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10 Switch 2 features we’d like to see

Posted on May 11, 2024 by in Features, Switch 2

10 Features for Switch 2

At this point, the code name “Switch 2” is pretty much burned into all of our minds. Rumors have been swirling around for some time now, and we’ve only recently received official confirmation from Nintendo that the new system exists at all. In fact, it’s being announced during this fiscal year, which means we’ll at the very least know its name before March 2025. In the meantime, we figured it’d be a good time to think about Nintendo’s next console and some of the features we’d most like to see on it.

Better controllers

This one is a must. The Switch’s Joy-Con are a neat idea in theory, but they’re somewhat lacking in execution. Their control sticks are notorious for drifting, which makes playing games with precise movement (or any game at all, really) very difficult. Joy-Con drift is perhaps the biggest issue with the Switch, and one that hasn’t been directly addressed or outright fixed by this point. The Switch 2 absolutely needs better control sticks at the very least, lest they run into the same problem again. That being said, the controllers do have one advantage, and it’s one we’d like to see retained on new hardware: they’re separate from the console itself. Back in the day, if you broke the Wii U GamePad, you’d have to send the whole thing back to Nintendo – and you can’t do a lot on the Wii U without the GamePad. In the Switch’s case, you can send the faulty controller back to Nintendo and pop on a spare. Detachable controllers are both convenient and customizable, and we’d love to see a Switch 2 keep this feature.

A little bit more personality

Compared to its predecessors, the Switch’s user interface is kind of plain. The Wii U and 3DS had music for everything – the friends list, the news feed, system settings, the eShop, and much more. There’s no such equivalent for the Switch, however; all of these are instead silent and don’t have any unique sound effects. That uniqueness is something we’ve come to know Nintendo by, and we’d like to see a bit more of it in Nintendo’s next console. This isn’t even mentioning the “extra” apps the Wii U and 3DS had – things like Swapnote, the Internet Browser, the Nintendo Badge Arcade, the theme shop, and others. Speaking of themes…


How haven’t we received themes on the Switch yet?! The Switch has a dedicated system settings section just for themes, and yet the only options available are Basic Black and Basic White. Themes would be a great way to customize your console (and maybe earn Nintendo a bit of extra money). On the 3DS, themes not only changed the appearance of your home menu, but the music that played on it as well. Nintendo can pull from a ton of different franchises and characters – there would be something for everyone. If themes really do make their return on Switch 2, we’d also like to see the return of the theme shuffle feature from the 3DS. This let you decide a pool of themes that the console would randomly load every time you accessed the home menu.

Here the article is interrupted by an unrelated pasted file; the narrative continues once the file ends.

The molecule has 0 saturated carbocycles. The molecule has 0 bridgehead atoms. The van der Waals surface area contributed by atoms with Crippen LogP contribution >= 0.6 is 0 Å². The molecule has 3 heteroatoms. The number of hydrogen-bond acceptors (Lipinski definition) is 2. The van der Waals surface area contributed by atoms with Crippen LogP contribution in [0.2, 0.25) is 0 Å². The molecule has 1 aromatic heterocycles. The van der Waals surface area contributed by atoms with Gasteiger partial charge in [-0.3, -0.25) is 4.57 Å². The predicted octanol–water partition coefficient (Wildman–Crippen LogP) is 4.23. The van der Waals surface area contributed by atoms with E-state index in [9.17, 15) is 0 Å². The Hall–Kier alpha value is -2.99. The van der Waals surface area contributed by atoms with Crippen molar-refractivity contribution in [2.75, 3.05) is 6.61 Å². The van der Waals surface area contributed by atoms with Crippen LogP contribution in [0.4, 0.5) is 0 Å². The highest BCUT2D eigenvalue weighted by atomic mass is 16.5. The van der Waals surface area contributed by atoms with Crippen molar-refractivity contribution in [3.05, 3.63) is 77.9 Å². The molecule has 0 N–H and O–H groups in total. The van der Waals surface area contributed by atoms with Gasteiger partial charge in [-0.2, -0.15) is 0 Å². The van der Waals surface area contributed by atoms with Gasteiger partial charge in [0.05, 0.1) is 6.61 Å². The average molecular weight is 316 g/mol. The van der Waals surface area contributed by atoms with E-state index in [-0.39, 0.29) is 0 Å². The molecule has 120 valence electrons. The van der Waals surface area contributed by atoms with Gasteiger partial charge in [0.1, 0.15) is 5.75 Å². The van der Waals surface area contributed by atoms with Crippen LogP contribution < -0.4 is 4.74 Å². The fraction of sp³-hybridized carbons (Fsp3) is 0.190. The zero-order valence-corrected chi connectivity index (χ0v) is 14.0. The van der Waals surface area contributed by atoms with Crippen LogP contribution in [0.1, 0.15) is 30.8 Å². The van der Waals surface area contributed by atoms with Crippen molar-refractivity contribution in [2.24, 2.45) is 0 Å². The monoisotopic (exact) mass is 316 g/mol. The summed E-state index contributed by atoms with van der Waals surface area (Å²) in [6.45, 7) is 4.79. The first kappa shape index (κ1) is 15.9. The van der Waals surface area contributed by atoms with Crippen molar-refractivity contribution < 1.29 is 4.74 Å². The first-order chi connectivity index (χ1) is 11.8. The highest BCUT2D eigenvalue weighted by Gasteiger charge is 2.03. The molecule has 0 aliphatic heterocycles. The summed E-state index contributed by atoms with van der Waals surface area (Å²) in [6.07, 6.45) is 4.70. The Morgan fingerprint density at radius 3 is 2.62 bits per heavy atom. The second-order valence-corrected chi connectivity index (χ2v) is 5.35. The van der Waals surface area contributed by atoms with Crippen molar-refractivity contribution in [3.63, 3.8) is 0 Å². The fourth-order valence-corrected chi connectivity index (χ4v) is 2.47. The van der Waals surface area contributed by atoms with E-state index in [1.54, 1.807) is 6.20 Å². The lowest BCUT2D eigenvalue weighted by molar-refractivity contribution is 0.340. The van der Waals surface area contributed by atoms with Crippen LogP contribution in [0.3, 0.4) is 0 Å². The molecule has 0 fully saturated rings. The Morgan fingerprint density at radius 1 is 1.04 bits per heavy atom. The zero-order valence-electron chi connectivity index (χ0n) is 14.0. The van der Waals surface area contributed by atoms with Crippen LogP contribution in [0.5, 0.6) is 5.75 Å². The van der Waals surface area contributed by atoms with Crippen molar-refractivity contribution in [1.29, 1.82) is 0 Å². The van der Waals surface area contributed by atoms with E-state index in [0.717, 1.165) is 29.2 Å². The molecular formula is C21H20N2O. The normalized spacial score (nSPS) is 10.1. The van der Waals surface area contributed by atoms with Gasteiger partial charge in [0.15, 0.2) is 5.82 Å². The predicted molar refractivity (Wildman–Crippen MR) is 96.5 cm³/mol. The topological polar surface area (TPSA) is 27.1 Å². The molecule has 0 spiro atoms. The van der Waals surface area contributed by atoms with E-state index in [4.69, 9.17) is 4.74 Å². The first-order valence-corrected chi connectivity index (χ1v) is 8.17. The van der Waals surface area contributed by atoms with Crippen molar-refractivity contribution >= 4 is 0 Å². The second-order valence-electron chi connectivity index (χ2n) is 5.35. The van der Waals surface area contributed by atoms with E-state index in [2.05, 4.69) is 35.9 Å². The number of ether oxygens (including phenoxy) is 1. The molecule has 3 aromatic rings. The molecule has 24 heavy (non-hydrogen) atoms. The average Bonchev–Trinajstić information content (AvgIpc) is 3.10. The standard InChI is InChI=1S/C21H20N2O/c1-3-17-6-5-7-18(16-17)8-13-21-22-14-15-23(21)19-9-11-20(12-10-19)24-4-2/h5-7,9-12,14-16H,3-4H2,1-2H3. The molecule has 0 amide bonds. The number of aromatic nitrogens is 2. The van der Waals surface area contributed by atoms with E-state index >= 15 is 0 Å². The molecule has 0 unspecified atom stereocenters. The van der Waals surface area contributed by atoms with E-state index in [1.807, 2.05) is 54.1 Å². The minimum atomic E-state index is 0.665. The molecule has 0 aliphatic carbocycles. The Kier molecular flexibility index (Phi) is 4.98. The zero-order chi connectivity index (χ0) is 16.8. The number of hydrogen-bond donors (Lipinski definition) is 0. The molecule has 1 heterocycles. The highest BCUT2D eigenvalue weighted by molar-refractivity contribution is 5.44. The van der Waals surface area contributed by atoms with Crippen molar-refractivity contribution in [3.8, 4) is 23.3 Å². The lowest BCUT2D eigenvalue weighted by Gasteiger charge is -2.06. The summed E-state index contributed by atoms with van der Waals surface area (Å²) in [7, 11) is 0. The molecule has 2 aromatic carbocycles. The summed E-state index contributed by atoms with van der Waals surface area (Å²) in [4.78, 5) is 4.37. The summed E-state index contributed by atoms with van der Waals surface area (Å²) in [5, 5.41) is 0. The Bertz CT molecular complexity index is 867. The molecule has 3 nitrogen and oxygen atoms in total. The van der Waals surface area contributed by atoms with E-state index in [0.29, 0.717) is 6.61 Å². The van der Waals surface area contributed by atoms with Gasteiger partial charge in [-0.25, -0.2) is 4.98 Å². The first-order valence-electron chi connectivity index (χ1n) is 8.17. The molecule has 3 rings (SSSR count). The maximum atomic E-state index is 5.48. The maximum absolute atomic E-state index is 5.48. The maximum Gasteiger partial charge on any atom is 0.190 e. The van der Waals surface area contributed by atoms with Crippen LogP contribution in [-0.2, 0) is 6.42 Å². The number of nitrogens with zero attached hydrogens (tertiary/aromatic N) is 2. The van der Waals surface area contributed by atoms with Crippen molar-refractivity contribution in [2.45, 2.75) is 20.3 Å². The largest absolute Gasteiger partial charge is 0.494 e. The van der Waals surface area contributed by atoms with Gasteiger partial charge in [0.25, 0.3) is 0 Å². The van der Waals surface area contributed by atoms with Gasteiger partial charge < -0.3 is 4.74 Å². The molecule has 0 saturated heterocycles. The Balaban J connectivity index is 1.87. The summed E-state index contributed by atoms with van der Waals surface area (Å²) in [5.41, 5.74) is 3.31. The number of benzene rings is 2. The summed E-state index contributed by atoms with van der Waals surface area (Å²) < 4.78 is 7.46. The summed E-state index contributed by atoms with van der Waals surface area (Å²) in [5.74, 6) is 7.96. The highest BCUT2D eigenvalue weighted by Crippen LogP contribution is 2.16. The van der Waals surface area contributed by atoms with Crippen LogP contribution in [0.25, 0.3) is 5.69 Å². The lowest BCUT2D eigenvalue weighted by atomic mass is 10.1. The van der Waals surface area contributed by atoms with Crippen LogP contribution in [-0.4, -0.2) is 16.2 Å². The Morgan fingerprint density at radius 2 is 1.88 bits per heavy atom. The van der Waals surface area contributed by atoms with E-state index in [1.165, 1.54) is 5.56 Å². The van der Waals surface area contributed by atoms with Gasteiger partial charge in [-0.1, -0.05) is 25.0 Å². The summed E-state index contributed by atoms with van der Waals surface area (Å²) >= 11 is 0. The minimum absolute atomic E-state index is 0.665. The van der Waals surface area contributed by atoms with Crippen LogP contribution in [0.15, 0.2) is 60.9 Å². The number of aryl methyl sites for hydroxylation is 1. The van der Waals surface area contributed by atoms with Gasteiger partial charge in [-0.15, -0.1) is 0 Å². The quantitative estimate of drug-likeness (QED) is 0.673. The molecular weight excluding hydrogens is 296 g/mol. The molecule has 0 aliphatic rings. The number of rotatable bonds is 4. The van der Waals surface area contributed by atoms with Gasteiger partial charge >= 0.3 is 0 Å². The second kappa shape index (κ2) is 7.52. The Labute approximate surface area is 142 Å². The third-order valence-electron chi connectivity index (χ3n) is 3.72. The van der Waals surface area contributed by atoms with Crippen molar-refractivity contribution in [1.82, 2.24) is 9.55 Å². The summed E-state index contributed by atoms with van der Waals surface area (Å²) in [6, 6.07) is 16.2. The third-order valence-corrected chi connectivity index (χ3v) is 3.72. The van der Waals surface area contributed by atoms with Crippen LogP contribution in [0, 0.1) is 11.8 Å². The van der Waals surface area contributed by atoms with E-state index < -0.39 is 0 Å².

An improved eShop

If you’ve used the 3DS or Wii U prior to trying out the Switch, then you’ve probably noticed that the Switch eShop is a little bit lacking in features compared to the stores that came before it. The Switch eShop has a particularly prominent issue with its approval process. Games often go on sale for mere cents to gain higher visibility; others use what is clearly AI-generated art on their store page, and there are tons of games with questionable content that randomly pop up during searches. Gone are the days of the 3DS and Wii U eShop’s rating systems, so it’s difficult to tell which games are legit without having to do some research yourself. That’s not even mentioning how sluggish and laggy the Switch’s eShop feels at times – plus it doesn’t play any music! We’d love to see a straight upgrade here that brings back some of the Nintendo eShop charm we’ve been missing.

More Nintendo Switch Online platforms

It’s probably a safe bet that Nintendo’s current Nintendo Switch Online infrastructure will carry over to the next console, whatever that ends up being. In fact, Nintendo itself has specifically confirmed that its Nintendo Account structure will carry over to the Switch’s successor. Hopefully that means we’ll have the entire Nintendo Switch Online library from day one, and won’t have to start over with a few NES games for a third time. It’s no secret that most fans would like to see a GameCube platform – we do think that’s somewhat unlikely, however. Super Mario Sunshine was already available via Super Mario 3D All-Stars, and perhaps more importantly, Paper Mario: The Thousand-Year Door, Metroid Prime Remastered, and Pikmin 1 + 2 are all already on Switch as standalone releases. A GameCube NSO would have to exclude all of these prolific titles, so we think there’s a higher chance that Nintendo opts for more ports and remasters in the future instead. Still, the possibilities don’t end there! The Wii U Virtual Console brought back Nintendo DS games, and that’s certainly a possibility here even without a built-in microphone. While we’re at it, let’s bring back individual purchase options for Virtual Console titles on Switch 2 as well.